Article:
This is the correct answer below. Note that you can rename x using any variable name. It basically refers to the resolved value of the promise, and simply passes it along to the success handler function nested inside of .then(). (This is explained in the Intermediate Javascript course).

getTrailDistancePromise('North Country').then((x) => console.log(`The ${x.nickname} is ${x.miles} miles long!`)).catch();

I do not understand how to create a new post, so I put my question as a reply… could somebody explain me which is the advantage of promisify the function? It was working without it. It seems just that we are adding extra useless lines of code. I am super lost with this promise thingy :S

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Thanks for posting I did the vanilla JavaScript years ago and was really struggling with the explanations on this one!

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I was wondering the same. I really don’t understand the purpose of it if we still need to keep the old function with the callback…

Still no answer to this question?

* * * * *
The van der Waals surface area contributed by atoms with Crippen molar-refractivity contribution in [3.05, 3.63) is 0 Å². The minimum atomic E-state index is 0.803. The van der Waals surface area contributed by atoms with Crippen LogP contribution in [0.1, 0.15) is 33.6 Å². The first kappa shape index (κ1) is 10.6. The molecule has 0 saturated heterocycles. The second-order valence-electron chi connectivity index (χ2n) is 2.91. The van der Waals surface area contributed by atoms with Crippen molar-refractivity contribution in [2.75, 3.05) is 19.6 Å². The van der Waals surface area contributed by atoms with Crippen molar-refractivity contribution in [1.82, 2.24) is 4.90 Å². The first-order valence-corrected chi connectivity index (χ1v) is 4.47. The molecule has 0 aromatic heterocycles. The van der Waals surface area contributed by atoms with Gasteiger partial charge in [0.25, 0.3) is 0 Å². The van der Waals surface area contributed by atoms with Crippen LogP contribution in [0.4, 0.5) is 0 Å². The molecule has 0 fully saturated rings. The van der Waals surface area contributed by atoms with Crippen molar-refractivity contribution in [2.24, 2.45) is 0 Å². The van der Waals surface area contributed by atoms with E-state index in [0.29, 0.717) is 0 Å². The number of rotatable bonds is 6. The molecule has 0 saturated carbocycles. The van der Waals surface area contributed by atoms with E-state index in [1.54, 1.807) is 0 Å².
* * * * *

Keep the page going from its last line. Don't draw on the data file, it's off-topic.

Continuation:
I have just completed this exercise too, and while I understand how the promisfy simplifies the code I cannot figure out how to get it to work by removing the old callback() function. I can remove the function completely, but if I then go to remove the callback(null, foundTrail) or and transform the callback(new Error(‘Trail not found!’)) from the getTrailDistance function the program does not output anything (but also does not display any error messages).

Fairly poorly written excercise considering how much of a mental effort understanding promises vs call back functions can be.

Any moderators / codecademy staff able to clarify here how we can remove the redundant callback function so it is just the promisfy?

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I believe the exercise keeps the old callback() function in order to validate the output of the exercise. I took some time to realize.

I agree, after "promisifying’ the function getTrailDistance, the old callback() function is not necessary anymore.

getTrailDistancePromise('North Country')
  .then((x) => {
    const mi = x.miles;   
    const nickname = x.nickname;
    console.log(`The ${nickname} is ${mi} miles long!`)
    console.log('Trail not found!',error)